Was Griet in the book Girl With a Pearl Earring typical of other girls around her same age? How was she different?
Griet is decidedly different from other girls her age in this novel.
First, instead of styling her hair, she always keeps it hidden and tucked into a full covering. Some other girls also wear head coverings, but Griet purposefully wears hers in such a way that it points downward on either side of her face so that she can keep her facial expressions hidden from people. What this means is that Griet is a deeply private person, very reluctant to meaningfully connect with people outside of her own small family. In fact, Griet is so fastidious about keeping her hair hidden that it becomes an important symbol of her reserved, cautious, even self-effacing personality. For Griet, showing her bare head to Vermeer toward the end of the story is a major upheaval and a serious display of intimacy.
Second, Griet is obsessed with cleanliness, and even the smallest displays of blood left under the butcher's fingernails or dust left around the objects to be featured in a painting really bother her. Her distaste for blood and messiness are brought up in the novel pretty much every time she encounters it! Of course, this obsession makes her an ideal maid, but it also makes her very critical of others, and it puts her personality into direct contrast with other, more relaxed women, like Catharina (whom we always see with a sloppy collar or with her hair messily poking out). The fact that Griet's ears are unpierced for most of the story also reveals her tendency to keep herself pure and clean, and when she pierces them for Vermeer, we understand how far she has fallen from her previously pure self (perhaps even more so than when she allows Pieter to take her virginity in the alley).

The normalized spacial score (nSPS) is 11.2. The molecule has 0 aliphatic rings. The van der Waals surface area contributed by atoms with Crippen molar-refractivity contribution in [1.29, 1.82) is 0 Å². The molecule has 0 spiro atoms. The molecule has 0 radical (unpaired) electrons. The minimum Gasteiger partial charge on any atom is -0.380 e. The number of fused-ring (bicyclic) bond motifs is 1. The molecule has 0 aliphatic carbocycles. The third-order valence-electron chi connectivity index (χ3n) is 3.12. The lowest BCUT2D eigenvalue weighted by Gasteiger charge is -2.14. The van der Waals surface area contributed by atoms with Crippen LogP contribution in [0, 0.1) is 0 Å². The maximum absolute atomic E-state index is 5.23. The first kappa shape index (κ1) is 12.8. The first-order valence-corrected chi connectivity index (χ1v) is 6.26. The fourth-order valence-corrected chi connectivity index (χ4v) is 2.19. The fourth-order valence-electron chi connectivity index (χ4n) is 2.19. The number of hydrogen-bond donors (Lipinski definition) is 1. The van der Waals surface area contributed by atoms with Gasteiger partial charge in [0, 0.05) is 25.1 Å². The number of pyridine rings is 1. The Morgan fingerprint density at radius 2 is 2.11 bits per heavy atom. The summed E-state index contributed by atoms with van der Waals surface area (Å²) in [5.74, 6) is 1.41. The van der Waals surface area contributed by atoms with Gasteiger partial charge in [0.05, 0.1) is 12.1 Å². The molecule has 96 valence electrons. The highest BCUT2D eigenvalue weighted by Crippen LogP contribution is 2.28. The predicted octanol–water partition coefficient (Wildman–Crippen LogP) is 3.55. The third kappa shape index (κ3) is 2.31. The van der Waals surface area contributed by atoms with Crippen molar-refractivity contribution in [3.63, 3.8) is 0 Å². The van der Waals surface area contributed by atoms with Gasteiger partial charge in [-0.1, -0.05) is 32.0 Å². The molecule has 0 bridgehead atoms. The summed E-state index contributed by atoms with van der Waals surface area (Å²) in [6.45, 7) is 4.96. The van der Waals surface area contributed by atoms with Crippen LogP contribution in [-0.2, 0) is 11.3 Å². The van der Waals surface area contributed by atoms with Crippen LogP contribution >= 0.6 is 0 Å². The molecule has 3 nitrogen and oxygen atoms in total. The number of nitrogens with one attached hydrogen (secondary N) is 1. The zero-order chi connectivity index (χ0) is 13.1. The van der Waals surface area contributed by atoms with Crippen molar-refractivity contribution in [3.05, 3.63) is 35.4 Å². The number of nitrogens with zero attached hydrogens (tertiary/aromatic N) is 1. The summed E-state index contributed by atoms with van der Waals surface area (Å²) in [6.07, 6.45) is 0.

Lastly, although Griet tries to set herself apart from other girls by claiming to stay away from gossip, or "market talk," in this respect, she really isn't that different from her peers. When the talk is about someone or something she's interested in, she's likely to press people for details, and in the case of her mother's visiting neighbor who loves gossip, Griet even purposefully feeds information about the subjects of a painting into the gossip mill to serve her own purposes.